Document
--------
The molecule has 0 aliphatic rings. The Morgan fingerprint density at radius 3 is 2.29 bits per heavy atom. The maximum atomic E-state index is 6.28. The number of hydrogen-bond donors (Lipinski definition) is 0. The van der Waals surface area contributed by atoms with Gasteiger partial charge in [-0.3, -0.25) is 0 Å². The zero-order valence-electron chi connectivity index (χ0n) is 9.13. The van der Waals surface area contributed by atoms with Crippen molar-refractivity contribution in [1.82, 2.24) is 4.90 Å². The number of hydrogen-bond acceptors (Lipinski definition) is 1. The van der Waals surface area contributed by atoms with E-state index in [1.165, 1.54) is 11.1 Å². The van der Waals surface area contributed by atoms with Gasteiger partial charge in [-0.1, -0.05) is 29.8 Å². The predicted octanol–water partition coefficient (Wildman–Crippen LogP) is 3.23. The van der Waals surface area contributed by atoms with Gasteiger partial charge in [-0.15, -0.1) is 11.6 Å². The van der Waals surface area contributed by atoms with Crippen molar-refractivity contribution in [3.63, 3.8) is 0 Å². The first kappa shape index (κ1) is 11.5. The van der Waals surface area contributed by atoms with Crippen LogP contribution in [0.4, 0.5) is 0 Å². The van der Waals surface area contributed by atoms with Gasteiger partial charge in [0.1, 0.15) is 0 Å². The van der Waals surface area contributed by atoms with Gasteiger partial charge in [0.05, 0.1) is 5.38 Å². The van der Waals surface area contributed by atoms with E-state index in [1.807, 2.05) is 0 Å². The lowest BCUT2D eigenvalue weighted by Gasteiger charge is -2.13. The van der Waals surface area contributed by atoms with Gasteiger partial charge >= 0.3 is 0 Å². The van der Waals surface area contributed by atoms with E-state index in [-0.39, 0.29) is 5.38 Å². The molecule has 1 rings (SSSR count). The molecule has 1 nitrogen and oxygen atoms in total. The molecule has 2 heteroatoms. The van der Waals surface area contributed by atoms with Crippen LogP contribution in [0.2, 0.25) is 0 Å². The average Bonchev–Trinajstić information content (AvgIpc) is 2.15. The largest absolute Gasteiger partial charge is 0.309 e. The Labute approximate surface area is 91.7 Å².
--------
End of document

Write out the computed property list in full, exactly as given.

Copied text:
The molecule has 0 aliphatic rings. The Morgan fingerprint density at radius 3 is 2.29 bits per heavy atom. The maximum atomic E-state index is 6.28. The number of hydrogen-bond donors (Lipinski definition) is 0. The van der Waals surface area contributed by atoms with Gasteiger partial charge in [-0.3, -0.25) is 0 Å². The zero-order valence-electron chi connectivity index (χ0n) is 9.13. The van der Waals surface area contributed by atoms with Crippen molar-refractivity contribution in [1.82, 2.24) is 4.90 Å². The number of hydrogen-bond acceptors (Lipinski definition) is 1. The van der Waals surface area contributed by atoms with E-state index in [1.165, 1.54) is 11.1 Å². The van der Waals surface area contributed by atoms with Gasteiger partial charge in [-0.1, -0.05) is 29.8 Å². The predicted octanol–water partition coefficient (Wildman–Crippen LogP) is 3.23. The van der Waals surface area contributed by atoms with Gasteiger partial charge in [-0.15, -0.1) is 11.6 Å². The van der Waals surface area contributed by atoms with Crippen molar-refractivity contribution in [3.63, 3.8) is 0 Å². The first kappa shape index (κ1) is 11.5. The van der Waals surface area contributed by atoms with Crippen LogP contribution in [0.4, 0.5) is 0 Å². The van der Waals surface area contributed by atoms with Gasteiger partial charge in [0.1, 0.15) is 0 Å². The van der Waals surface area contributed by atoms with Gasteiger partial charge in [0.05, 0.1) is 5.38 Å². The van der Waals surface area contributed by atoms with E-state index in [1.807, 2.05) is 0 Å². The lowest BCUT2D eigenvalue weighted by Gasteiger charge is -2.13. The van der Waals surface area contributed by atoms with Gasteiger partial charge >= 0.3 is 0 Å². The van der Waals surface area contributed by atoms with E-state index in [-0.39, 0.29) is 5.38 Å². The molecule has 1 rings (SSSR count). The molecule has 1 nitrogen and oxygen atoms in total. The molecule has 2 heteroatoms. The van der Waals surface area contributed by atoms with Crippen LogP contribution in [0.2, 0.25) is 0 Å². The average Bonchev–Trinajstić information content (AvgIpc) is 2.15. The largest absolute Gasteiger partial charge is 0.309 e. The Labute approximate surface area is 91.7 Å².